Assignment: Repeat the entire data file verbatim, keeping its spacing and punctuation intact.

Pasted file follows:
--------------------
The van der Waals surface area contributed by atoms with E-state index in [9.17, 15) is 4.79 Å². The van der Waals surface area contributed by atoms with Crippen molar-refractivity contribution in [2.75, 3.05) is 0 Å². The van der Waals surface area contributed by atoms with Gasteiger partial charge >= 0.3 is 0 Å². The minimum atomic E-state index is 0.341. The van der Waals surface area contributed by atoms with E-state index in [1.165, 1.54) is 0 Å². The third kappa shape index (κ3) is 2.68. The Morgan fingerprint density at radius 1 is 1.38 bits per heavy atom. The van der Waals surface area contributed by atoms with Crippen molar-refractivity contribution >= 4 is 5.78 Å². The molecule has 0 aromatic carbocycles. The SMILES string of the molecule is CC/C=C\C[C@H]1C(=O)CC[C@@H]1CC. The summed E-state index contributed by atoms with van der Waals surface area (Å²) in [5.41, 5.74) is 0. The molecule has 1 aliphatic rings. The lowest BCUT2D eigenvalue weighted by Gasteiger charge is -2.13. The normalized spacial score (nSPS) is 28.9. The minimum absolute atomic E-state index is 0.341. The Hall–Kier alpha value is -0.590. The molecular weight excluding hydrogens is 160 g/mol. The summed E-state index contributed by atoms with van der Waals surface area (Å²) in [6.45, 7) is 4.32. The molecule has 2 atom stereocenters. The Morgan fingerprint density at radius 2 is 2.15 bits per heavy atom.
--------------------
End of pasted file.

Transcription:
The van der Waals surface area contributed by atoms with E-state index in [9.17, 15) is 4.79 Å². The van der Waals surface area contributed by atoms with Crippen molar-refractivity contribution in [2.75, 3.05) is 0 Å². The van der Waals surface area contributed by atoms with Gasteiger partial charge >= 0.3 is 0 Å². The minimum atomic E-state index is 0.341. The van der Waals surface area contributed by atoms with E-state index in [1.165, 1.54) is 0 Å². The third kappa shape index (κ3) is 2.68. The Morgan fingerprint density at radius 1 is 1.38 bits per heavy atom. The van der Waals surface area contributed by atoms with Crippen molar-refractivity contribution >= 4 is 5.78 Å². The molecule has 0 aromatic carbocycles. The SMILES string of the molecule is CC/C=C\C[C@H]1C(=O)CC[C@@H]1CC. The summed E-state index contributed by atoms with van der Waals surface area (Å²) in [5.41, 5.74) is 0. The molecule has 1 aliphatic rings. The lowest BCUT2D eigenvalue weighted by Gasteiger charge is -2.13. The normalized spacial score (nSPS) is 28.9. The minimum absolute atomic E-state index is 0.341. The Hall–Kier alpha value is -0.590. The molecular weight excluding hydrogens is 160 g/mol. The summed E-state index contributed by atoms with van der Waals surface area (Å²) in [6.45, 7) is 4.32. The molecule has 2 atom stereocenters. The Morgan fingerprint density at radius 2 is 2.15 bits per heavy atom.